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Want to get a big tax refund come tax filing season? Try these 4 tips to learn how to get a bigger tax refund in 2020.
As we move into a new decade, it’s important to establish good money habits that will improve your financial situation and help your money grow. Taxes, in particular, are an important aspect of financial literacy that should never be overlooked. Though tax season is something that’s hard to look forward to, there are ways you can maximize your return in order to ensure you are either getting a refund, or at least minimizing the amount of taxes you will have to pay. Failing to maximize your return and making mistakes can result in you paying more in taxes than you have to, or even underreporting your income and setting yourself up for interest and fees.
There is still plenty of time for you to make changes and adjustments before Tax Day so you can lower your taxes and make the most out of your earnings this past year. Practicing these healthy tax habits every year will ensure you are getting what you deserve and is going to lead you to a healthy, long-term relationship with your finances.
Determine if a Standard Deduction or Itemized Deduction Will Give You the Best Returns
Standard deductions are fixed dollar amounts that reduce the income you are taxed on. They vary depending on your filing status. For example, those filing as single receive a deduction of $12,200, whereas the head of household taxpayers get a standard deduction of $18,350. Approximately two out of all three returns use standard deductions because of its ease of use. They don’t require you to itemize deductions like medical expenses or donations and give you a deduction despite having no expenses that qualify for itemized deductions.
Itemized deductions, on the other hand, reduce your taxable income but are not a fixed dollar amount. They are tax deductions you receive for various expenses you incurred throughout the tax year. Some common itemized deductions include: charity donations, large, out-of-pocket medical or dental expenses, mortgage interest, and real estate taxes. If your itemized deductions exceed the standard deduction for your respective filing status, it might be worth putting in the extra work to maximize your tax return.
It’s important to stay up-to-date with the changing deduction laws in order to maximize your tax return. In the past few years alone, annual adjustments have changed, standard deduction rates have increased, personal exemption has gone away, certain credits have increased, and some tax deductions have been removed. If you want to make the most of your earnings and maximize your tax return, you will have to be aware of all the changes that will affect your return. Starting with making a decision between a standard deduction or itemized deduction and then seeing how the new laws will affect your return is a good place to start.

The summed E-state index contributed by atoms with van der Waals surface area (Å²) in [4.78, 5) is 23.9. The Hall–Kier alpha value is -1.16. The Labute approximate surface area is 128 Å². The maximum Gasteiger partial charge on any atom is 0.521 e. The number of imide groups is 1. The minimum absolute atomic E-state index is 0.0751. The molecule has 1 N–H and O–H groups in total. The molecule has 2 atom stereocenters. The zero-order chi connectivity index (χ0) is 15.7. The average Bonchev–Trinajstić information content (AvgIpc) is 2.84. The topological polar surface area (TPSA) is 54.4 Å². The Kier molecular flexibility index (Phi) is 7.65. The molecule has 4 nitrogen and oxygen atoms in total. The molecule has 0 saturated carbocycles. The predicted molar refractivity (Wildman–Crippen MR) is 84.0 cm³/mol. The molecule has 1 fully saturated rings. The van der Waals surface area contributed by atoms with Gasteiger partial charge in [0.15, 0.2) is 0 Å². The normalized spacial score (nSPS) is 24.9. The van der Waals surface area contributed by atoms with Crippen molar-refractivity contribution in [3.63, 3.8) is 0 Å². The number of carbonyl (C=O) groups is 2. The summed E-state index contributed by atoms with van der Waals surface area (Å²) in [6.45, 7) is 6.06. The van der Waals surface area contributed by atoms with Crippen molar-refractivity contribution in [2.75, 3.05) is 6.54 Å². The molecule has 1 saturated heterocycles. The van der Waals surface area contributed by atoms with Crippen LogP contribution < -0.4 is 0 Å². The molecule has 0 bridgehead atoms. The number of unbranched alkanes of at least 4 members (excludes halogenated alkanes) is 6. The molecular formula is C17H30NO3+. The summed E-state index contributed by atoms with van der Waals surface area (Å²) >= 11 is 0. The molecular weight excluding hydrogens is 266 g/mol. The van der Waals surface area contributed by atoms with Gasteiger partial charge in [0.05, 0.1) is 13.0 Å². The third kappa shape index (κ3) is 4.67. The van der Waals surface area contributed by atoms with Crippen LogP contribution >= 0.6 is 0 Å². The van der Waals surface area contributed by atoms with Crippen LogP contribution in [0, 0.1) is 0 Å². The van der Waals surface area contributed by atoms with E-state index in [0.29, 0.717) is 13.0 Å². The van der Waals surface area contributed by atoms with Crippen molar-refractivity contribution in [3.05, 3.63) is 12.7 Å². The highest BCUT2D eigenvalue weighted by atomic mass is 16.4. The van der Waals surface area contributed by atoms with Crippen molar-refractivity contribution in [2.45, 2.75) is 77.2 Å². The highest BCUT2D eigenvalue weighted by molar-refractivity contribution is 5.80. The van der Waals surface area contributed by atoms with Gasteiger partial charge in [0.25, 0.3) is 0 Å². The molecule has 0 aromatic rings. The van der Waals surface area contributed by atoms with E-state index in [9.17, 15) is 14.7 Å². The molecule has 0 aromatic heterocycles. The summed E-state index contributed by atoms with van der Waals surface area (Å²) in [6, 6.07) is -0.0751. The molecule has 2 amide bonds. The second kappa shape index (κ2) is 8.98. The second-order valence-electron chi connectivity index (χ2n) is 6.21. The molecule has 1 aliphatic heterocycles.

Contribute More Towards Retirement
One of the best and easiest ways to take advantage of your taxes now and also later when you retire is by utilizing retirement accounts like your 401(k) and IRA. In fact, according to FinanceWrite, the contribution limits for 401(k) plans have been raised for 2020, meaning you have the opportunity to protect more of your income from taxes. The 401(k) contribution limit for 2020 has been increased from $19,000 to $19,500. If you use this increase to your advantage, you can maximize your upcoming tax return even more. Paired with your employer’s match program, if offered, will be great for your long term financial plan.
Donate to Charity and Claim Available Deductions
Giving away and donating your old belongings will not only clear up your living spaces this new year, but is a great way to earn tax reductions and help out the less fortunate. Donating items, money, or volunteer hours to any charities recognized by the IRS is truly a win-win situation for everybody. If you volunteer at a charity, out-of-pocket expenses like the money you’ve spent on gas for the charity can be tax-deductible as well. As long as you are meticulous with your receipts and the money you spend on donations or charity, you will be able to accurately value and track your donations in exchange for deductions come tax season. Just make sure you are only claiming deductions for charities that are tax-exempt with the IRS.
Contribute Towards Your Kid’s College Fund
Starting a college plan like a 529 for your kids is a great way to give yourself tax benefits all the while saving for their educational expenses later down the road. Although contributions to 529’s are not tax-deductible, the investments you have within the plan collect tax-free. That means the investments can grow, taking advantage of tax free compounding, until they are taken out. Many states also offer deductions or credits for 529 contributions.
If your child is attending a private elementary school or high school, you can also open 529 plans to pay for tuition.
Opening 529 plans are practically as easy as opening up a savings account. Your local bank should be able to help you get one setup.
Review Your Flexible Spending Account
If you have an FSA plan with your employer, you are having pre-tax money taken out of your paycheck so you can use it for qualifying medical expenses that are not covered by your insurance. This is advantageous for you because those contributions reduce your taxable income while allowing you to save up money for medical expenses that aren’t covered by your insurance.
If you still have money left in your FSA, make sure you use it on doctor’s appointments you might have been putting off. Depending on your plan, you may lose a portion of the money that you have been saving.
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